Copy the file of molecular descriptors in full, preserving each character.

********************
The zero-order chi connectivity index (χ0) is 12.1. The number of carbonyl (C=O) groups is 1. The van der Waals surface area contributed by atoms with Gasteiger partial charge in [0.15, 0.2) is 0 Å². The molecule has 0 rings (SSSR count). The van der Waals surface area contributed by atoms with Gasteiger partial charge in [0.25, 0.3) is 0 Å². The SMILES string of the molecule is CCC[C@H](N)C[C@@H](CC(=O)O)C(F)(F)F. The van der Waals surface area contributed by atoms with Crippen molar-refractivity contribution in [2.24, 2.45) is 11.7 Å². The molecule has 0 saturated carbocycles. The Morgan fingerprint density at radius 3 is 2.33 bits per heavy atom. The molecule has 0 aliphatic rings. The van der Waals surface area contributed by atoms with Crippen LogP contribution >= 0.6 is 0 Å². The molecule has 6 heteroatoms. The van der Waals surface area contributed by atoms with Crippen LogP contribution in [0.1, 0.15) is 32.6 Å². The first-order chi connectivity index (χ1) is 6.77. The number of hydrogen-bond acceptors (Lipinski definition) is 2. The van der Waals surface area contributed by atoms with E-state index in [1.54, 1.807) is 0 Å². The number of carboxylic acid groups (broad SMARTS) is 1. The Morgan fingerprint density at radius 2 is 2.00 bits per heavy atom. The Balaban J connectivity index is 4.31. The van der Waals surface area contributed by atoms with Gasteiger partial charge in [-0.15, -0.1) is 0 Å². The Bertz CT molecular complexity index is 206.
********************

The zero-order chi connectivity index (χ0) is 12.1. The number of carbonyl (C=O) groups is 1. The van der Waals surface area contributed by atoms with Gasteiger partial charge in [0.15, 0.2) is 0 Å². The molecule has 0 rings (SSSR count). The van der Waals surface area contributed by atoms with Gasteiger partial charge in [0.25, 0.3) is 0 Å². The SMILES string of the molecule is CCC[C@H](N)C[C@@H](CC(=O)O)C(F)(F)F. The van der Waals surface area contributed by atoms with Crippen molar-refractivity contribution in [2.24, 2.45) is 11.7 Å². The molecule has 0 saturated carbocycles. The Morgan fingerprint density at radius 3 is 2.33 bits per heavy atom. The molecule has 0 aliphatic rings. The van der Waals surface area contributed by atoms with Crippen LogP contribution >= 0.6 is 0 Å². The molecule has 6 heteroatoms. The van der Waals surface area contributed by atoms with Crippen LogP contribution in [0.1, 0.15) is 32.6 Å². The first-order chi connectivity index (χ1) is 6.77. The number of hydrogen-bond acceptors (Lipinski definition) is 2. The van der Waals surface area contributed by atoms with E-state index in [1.54, 1.807) is 0 Å². The number of carboxylic acid groups (broad SMARTS) is 1. The Morgan fingerprint density at radius 2 is 2.00 bits per heavy atom. The Balaban J connectivity index is 4.31. The van der Waals surface area contributed by atoms with Gasteiger partial charge in [-0.15, -0.1) is 0 Å². The Bertz CT molecular complexity index is 206.